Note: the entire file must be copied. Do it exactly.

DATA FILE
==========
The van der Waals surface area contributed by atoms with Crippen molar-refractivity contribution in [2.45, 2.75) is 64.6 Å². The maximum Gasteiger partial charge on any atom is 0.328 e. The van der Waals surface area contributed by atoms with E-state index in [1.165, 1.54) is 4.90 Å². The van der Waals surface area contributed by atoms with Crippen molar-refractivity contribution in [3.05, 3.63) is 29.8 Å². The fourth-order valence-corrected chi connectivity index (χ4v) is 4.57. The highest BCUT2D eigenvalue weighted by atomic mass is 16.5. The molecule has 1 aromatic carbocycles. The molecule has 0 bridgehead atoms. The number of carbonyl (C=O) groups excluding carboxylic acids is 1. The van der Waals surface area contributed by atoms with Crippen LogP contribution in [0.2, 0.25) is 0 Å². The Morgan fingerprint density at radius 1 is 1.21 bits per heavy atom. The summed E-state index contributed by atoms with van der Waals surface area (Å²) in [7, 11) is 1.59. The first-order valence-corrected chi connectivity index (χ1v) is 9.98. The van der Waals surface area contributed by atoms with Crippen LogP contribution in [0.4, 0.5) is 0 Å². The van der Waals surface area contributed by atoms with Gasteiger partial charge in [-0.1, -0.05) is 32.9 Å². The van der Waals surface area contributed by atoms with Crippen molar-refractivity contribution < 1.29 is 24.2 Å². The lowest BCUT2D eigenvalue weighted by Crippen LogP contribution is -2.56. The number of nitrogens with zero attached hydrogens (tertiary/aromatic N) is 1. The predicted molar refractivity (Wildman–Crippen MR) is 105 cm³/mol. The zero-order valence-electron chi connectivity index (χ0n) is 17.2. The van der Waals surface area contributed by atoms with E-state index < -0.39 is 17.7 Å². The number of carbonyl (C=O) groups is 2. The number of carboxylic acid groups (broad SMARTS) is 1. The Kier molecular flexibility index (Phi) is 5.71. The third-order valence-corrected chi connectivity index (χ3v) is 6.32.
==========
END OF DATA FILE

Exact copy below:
The van der Waals surface area contributed by atoms with Crippen molar-refractivity contribution in [2.45, 2.75) is 64.6 Å². The maximum Gasteiger partial charge on any atom is 0.328 e. The van der Waals surface area contributed by atoms with E-state index in [1.165, 1.54) is 4.90 Å². The van der Waals surface area contributed by atoms with Crippen molar-refractivity contribution in [3.05, 3.63) is 29.8 Å². The fourth-order valence-corrected chi connectivity index (χ4v) is 4.57. The highest BCUT2D eigenvalue weighted by atomic mass is 16.5. The molecule has 1 aromatic carbocycles. The molecule has 0 bridgehead atoms. The number of carbonyl (C=O) groups excluding carboxylic acids is 1. The van der Waals surface area contributed by atoms with Crippen LogP contribution in [0.2, 0.25) is 0 Å². The Morgan fingerprint density at radius 1 is 1.21 bits per heavy atom. The summed E-state index contributed by atoms with van der Waals surface area (Å²) in [7, 11) is 1.59. The first-order valence-corrected chi connectivity index (χ1v) is 9.98. The van der Waals surface area contributed by atoms with Crippen LogP contribution in [0.4, 0.5) is 0 Å². The van der Waals surface area contributed by atoms with Gasteiger partial charge in [-0.1, -0.05) is 32.9 Å². The van der Waals surface area contributed by atoms with Crippen molar-refractivity contribution < 1.29 is 24.2 Å². The lowest BCUT2D eigenvalue weighted by Crippen LogP contribution is -2.56. The number of nitrogens with zero attached hydrogens (tertiary/aromatic N) is 1. The predicted molar refractivity (Wildman–Crippen MR) is 105 cm³/mol. The zero-order valence-electron chi connectivity index (χ0n) is 17.2. The van der Waals surface area contributed by atoms with E-state index < -0.39 is 17.7 Å². The number of carbonyl (C=O) groups is 2. The number of carboxylic acid groups (broad SMARTS) is 1. The Kier molecular flexibility index (Phi) is 5.71. The third-order valence-corrected chi connectivity index (χ3v) is 6.32.